I shot video with this camera as well, and the results were, as expected, fantastic. The low-light scenes shot were virtually noise-free and wonderfully sharp. But this is not a GoPro, and you should not expect to use it as such. GoPros and similar “action cams” use a fixed-focus lens, and this means they do not perform any focusing at all. The D5300 (and any DSLR) will either have to be focused manually, semi-manually, or on a fully-automatic setting. The downside here is that unless you are using an external microphone, the camera itself will most likely pick up the sound of the focus motor, which you will hear in the video in more quiet sequences. Generally, it is best not to keep the camera’s autofocus constantly active while shooting video unless you are shooting action or sports scenes that require it and even then, it’s not very fast. Remember that in live-view mode, the camera uses a contrast-detection system of autofocus, which is generally slower and less precise than phase detection, which makes use of a dedicated autofocus sensor below the mirror box. I found the articulating screen to be especially useful in a variety of situations – both shooting photos and video. That feature in itself tremendous in some situations.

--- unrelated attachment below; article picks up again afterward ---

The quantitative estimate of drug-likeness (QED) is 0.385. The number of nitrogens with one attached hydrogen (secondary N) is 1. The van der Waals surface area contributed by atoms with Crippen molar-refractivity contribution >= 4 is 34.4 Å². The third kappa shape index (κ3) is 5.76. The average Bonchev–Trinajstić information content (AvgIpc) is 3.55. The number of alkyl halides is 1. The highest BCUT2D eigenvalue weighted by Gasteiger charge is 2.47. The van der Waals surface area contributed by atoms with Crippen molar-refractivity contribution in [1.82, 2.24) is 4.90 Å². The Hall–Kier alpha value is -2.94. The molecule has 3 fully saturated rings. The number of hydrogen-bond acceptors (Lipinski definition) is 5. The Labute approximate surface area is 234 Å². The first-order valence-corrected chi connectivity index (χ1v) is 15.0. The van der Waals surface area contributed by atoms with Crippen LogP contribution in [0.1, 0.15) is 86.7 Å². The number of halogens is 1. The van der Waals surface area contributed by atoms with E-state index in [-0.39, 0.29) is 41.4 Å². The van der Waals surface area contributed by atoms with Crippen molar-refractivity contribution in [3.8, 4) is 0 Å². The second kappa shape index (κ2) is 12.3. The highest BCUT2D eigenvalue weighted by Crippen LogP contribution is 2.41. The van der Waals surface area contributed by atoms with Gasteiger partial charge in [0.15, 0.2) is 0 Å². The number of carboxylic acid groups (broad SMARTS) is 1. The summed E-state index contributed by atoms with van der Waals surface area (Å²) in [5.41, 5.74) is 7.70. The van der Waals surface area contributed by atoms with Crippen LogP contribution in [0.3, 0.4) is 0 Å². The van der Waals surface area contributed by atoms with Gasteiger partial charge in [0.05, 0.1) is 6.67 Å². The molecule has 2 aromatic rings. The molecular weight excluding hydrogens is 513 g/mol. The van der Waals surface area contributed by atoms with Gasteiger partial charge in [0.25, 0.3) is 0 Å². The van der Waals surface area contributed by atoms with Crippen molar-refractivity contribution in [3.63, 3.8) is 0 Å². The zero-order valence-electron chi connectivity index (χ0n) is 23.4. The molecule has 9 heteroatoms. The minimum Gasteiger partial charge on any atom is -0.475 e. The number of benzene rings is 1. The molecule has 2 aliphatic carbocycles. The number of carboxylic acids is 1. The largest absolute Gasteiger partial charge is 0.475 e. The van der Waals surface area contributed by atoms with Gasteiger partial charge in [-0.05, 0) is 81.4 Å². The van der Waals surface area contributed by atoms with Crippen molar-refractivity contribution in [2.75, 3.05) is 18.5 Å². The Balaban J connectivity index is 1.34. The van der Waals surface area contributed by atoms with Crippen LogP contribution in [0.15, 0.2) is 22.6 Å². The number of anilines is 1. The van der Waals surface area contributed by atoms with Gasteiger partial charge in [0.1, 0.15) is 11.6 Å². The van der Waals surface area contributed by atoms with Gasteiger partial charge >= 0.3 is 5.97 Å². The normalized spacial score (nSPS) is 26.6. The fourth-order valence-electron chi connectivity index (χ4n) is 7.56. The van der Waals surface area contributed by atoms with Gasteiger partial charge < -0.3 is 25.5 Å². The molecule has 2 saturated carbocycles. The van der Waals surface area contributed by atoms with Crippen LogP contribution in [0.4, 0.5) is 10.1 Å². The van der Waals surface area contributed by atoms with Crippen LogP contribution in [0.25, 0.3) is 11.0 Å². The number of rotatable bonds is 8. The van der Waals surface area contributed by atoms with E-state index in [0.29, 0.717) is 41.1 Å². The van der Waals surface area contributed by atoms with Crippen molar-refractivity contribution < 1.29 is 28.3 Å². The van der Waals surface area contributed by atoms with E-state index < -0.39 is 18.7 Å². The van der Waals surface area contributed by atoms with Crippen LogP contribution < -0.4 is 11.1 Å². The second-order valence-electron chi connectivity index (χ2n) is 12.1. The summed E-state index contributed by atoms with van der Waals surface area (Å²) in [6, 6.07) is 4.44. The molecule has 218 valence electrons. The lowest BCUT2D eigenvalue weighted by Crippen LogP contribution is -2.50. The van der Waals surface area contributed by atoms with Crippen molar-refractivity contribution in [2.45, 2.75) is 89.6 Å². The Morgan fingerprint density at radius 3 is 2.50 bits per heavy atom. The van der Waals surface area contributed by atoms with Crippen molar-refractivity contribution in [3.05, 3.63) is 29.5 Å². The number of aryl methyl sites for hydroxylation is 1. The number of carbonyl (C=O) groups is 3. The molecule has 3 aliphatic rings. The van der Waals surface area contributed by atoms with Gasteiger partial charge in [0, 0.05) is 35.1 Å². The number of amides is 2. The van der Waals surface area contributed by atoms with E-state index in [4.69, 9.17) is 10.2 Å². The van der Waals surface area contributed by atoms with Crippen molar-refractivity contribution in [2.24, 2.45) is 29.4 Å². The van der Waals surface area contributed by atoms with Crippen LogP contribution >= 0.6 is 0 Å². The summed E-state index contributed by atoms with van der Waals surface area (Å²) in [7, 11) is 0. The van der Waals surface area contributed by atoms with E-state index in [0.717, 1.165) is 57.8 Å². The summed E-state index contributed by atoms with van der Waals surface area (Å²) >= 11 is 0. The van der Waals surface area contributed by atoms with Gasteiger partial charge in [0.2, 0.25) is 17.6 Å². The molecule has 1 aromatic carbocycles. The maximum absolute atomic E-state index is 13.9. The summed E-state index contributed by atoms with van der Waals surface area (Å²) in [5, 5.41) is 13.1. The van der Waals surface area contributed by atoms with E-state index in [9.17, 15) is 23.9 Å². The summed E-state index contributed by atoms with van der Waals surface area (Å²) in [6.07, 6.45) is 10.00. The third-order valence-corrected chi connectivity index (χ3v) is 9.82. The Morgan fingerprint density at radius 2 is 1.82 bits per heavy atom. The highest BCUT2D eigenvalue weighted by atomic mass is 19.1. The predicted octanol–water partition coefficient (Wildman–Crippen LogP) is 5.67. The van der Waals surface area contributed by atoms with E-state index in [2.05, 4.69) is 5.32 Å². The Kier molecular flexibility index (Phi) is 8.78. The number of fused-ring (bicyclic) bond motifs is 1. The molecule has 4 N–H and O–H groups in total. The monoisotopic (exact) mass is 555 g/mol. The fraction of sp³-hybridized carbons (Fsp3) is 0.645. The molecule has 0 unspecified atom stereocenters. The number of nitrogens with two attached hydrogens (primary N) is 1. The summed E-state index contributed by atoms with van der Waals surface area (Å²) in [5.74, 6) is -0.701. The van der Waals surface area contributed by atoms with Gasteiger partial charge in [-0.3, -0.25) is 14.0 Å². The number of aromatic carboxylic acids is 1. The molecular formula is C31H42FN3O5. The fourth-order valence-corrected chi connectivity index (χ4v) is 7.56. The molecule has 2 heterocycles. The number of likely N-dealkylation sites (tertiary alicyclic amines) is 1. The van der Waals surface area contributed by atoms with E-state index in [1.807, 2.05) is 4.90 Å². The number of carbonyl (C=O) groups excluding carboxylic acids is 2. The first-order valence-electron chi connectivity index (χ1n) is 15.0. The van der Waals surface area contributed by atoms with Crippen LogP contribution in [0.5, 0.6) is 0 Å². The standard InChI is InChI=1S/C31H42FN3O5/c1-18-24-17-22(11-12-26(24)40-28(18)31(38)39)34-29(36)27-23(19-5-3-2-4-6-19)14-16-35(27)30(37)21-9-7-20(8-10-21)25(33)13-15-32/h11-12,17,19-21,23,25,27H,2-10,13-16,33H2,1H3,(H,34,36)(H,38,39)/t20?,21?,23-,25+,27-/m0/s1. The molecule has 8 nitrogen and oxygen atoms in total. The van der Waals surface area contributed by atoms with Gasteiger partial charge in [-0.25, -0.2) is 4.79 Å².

As an all-in-one solution that is small, lightweight, and fully capable of professional results, the Nikon D5300 is a great solution. It’s more capable than the D3300, yet not as expensive as the D5500. The D5300 sits very comfortably in a spot that offers the most useful features and spectacular image quality at an unbelievable price. Pair this camera with a pro-grade lens and it will produce images nearly as good as the $5500 Nikon D5. That’s a fact. I would have no feelings of hesitation at all if I were to take this camera into any shoot, whether it’s challenging light conditions or sport events. None whatsoever. I would however, use very good lenses.
I will continually post updates on how this, and other cameras are performing in the course of my work. I just purchased the long-awaited Nikon D500, which is eagerly waiting its first event trial. But my initial impressions of this camera are highly favorable, so stay tuned. It’s going to be a great summer!